|Hotel||: Holiday Inn Rome - Aurelia|
|Via Aurelia, Km 8,400, 00163 Roma RM, Italy|
|Check In||: 4PM|
|Check Out||: 10AM|
Blocks of rooms at special rates have
been set aside for CBCR-Rome Attendees.
Hotel offer free wifi.
Please note that these rooms are held only for a limited period for CBCR-Rome attendees, until 25th August, 2019. After this time the rates and availability are no longer guarantee.
Rome is the capital city of Italy and of the Lazio region. With 2.9 million residents in 1,285 km2 (496.1 sq mi), it is also the country's largest and most populated commune and fourth-most populous city in the European Union by opulation within city limits. The Metropolitan City of Rome has a population of 4.3 million residents. The city is located in the central-western portion of the Italian Peninsula, within Lazio (Latium), along the shores of Tiber River.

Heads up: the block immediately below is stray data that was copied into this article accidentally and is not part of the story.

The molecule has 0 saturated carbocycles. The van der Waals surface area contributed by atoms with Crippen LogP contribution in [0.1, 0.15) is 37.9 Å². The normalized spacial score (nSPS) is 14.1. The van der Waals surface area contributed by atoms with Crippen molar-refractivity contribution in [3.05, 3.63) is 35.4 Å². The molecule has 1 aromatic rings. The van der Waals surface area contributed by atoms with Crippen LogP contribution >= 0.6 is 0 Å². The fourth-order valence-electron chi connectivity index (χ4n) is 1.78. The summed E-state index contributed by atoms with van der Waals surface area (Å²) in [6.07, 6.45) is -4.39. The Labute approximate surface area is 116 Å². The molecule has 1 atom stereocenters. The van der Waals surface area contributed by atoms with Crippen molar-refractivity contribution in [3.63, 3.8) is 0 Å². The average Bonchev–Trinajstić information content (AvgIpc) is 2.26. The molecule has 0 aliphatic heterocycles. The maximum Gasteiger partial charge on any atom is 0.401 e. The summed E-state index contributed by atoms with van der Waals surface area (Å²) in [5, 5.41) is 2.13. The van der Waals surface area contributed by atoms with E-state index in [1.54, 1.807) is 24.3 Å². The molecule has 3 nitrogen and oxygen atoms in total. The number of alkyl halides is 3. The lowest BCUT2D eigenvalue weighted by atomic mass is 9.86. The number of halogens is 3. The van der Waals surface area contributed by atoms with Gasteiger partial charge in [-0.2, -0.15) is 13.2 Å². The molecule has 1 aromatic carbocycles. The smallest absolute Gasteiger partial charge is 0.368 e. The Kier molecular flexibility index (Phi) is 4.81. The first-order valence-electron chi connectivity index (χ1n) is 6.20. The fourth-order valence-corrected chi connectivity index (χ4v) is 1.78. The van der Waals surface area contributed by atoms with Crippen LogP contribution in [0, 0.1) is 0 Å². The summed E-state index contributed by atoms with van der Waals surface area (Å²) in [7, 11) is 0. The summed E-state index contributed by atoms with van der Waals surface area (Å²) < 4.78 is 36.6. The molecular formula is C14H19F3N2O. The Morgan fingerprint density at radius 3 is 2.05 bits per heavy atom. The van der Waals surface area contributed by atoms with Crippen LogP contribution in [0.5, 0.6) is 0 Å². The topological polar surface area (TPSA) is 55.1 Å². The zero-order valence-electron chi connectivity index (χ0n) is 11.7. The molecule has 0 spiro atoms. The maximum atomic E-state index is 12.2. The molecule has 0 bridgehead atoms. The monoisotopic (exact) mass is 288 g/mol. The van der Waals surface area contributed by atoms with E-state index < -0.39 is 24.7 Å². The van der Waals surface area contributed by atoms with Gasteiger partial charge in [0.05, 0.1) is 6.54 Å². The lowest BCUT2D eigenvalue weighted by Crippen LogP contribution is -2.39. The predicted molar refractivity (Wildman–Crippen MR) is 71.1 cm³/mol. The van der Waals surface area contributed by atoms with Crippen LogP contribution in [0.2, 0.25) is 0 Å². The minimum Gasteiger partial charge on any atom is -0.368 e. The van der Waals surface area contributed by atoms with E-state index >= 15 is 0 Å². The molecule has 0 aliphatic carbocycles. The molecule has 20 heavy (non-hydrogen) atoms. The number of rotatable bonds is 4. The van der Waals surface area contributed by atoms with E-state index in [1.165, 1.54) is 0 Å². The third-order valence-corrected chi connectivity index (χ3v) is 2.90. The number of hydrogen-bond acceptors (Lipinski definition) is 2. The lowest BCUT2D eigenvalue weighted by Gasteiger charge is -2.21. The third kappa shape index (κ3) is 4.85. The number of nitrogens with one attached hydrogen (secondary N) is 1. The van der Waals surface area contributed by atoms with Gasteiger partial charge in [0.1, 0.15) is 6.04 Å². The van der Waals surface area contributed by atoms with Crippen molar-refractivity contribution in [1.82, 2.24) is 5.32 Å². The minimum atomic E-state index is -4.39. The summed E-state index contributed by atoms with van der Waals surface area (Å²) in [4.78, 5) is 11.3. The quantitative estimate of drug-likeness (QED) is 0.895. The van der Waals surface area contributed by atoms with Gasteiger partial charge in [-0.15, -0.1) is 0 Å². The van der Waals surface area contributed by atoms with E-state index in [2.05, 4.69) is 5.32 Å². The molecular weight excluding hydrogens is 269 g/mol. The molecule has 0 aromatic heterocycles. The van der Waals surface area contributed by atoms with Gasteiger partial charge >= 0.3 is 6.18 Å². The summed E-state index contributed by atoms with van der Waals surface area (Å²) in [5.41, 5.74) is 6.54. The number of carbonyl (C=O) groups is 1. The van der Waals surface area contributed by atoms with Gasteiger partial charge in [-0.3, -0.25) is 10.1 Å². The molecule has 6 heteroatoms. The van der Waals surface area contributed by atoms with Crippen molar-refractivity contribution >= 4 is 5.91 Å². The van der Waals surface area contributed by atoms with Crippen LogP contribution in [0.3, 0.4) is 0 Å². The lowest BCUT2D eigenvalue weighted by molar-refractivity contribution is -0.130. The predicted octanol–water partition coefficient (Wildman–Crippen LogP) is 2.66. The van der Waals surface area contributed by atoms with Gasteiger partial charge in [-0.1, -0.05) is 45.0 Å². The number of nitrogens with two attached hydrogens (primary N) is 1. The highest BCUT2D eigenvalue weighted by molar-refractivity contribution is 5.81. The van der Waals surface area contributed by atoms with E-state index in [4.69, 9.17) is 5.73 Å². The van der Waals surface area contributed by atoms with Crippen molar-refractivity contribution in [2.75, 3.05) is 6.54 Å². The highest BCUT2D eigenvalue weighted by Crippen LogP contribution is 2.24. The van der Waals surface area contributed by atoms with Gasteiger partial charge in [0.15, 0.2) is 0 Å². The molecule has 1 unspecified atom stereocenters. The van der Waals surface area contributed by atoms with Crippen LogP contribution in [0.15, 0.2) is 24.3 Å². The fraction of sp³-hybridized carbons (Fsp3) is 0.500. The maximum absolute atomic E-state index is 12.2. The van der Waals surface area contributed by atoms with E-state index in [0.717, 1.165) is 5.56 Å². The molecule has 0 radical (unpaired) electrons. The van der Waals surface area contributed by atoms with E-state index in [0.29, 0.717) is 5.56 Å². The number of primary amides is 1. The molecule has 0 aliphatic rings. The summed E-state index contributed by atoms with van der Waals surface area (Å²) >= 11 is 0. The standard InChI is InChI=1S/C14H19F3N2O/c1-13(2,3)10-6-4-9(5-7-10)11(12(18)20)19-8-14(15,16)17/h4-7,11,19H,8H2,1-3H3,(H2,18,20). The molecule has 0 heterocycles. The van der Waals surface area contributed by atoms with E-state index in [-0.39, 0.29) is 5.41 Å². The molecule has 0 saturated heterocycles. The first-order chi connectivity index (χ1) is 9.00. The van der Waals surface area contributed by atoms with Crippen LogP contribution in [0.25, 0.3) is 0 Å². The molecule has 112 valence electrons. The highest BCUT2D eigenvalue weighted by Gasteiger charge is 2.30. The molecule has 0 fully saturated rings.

Vatican City is an independent country within the city boundaries of Rome, the only existing example of a country within a city, for this reason Rome has been often defined as capital of two states. Rome's history spans more than two and a half thousand years. While Roman mythology dates the founding of Rome at only around 753 BC, the site has been inhabited for much longer, making it one of the oldest continuously occupied sites in Europe. It is referred to as "Roma Aeterna" (The Eternal City) and "Caput Mundi" (Capital of the World), two central notions in ancient Roman culture.
Rome has been a major Christian pilgrimage site since the middle Ages. People from all over the Christian world visit Vatican City, within the city of Rome. Rome's architecture over the centuries has greatly developed, especially from the Classical and Imperial Roman styles to modern Fascist architecture. Rome was for a period one of the world's main epicenters of classical architecture, developing new forms such as the arch, the dome and the vault. The Romanesque style in the 11th, 12th and 13th centuries was also widely used in Roman architecture, and later the city became one of the main centers of Renaissance and Baroque architecture.